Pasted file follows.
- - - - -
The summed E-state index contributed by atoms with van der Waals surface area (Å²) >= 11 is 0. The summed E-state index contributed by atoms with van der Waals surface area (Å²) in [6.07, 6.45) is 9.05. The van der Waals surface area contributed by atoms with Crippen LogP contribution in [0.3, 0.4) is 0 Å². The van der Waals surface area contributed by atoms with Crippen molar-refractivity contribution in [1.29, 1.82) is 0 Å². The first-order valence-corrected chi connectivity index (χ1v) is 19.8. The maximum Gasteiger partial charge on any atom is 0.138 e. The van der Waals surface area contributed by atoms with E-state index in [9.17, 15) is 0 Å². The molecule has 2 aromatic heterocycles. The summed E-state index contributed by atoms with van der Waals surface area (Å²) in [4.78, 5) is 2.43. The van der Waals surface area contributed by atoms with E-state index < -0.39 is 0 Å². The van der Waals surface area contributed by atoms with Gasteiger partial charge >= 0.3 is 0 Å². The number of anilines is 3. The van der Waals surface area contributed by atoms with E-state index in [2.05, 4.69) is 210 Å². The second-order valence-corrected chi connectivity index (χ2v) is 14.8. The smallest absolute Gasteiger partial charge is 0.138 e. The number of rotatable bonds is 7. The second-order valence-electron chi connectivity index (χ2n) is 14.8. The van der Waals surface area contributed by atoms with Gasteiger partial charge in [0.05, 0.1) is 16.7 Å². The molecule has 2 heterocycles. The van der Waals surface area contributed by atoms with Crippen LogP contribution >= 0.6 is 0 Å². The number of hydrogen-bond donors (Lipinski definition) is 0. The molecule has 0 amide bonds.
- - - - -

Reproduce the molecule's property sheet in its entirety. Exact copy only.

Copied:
The summed E-state index contributed by atoms with van der Waals surface area (Å²) >= 11 is 0. The summed E-state index contributed by atoms with van der Waals surface area (Å²) in [6.07, 6.45) is 9.05. The van der Waals surface area contributed by atoms with Crippen LogP contribution in [0.3, 0.4) is 0 Å². The van der Waals surface area contributed by atoms with Crippen molar-refractivity contribution in [1.29, 1.82) is 0 Å². The first-order valence-corrected chi connectivity index (χ1v) is 19.8. The maximum Gasteiger partial charge on any atom is 0.138 e. The van der Waals surface area contributed by atoms with E-state index in [9.17, 15) is 0 Å². The molecule has 2 aromatic heterocycles. The summed E-state index contributed by atoms with van der Waals surface area (Å²) in [4.78, 5) is 2.43. The van der Waals surface area contributed by atoms with E-state index < -0.39 is 0 Å². The van der Waals surface area contributed by atoms with Gasteiger partial charge >= 0.3 is 0 Å². The number of anilines is 3. The van der Waals surface area contributed by atoms with E-state index in [2.05, 4.69) is 210 Å². The second-order valence-corrected chi connectivity index (χ2v) is 14.8. The smallest absolute Gasteiger partial charge is 0.138 e. The number of rotatable bonds is 7. The second-order valence-electron chi connectivity index (χ2n) is 14.8. The van der Waals surface area contributed by atoms with Gasteiger partial charge in [0.05, 0.1) is 16.7 Å². The molecule has 2 heterocycles. The van der Waals surface area contributed by atoms with Crippen LogP contribution >= 0.6 is 0 Å². The number of hydrogen-bond donors (Lipinski definition) is 0. The molecule has 0 amide bonds.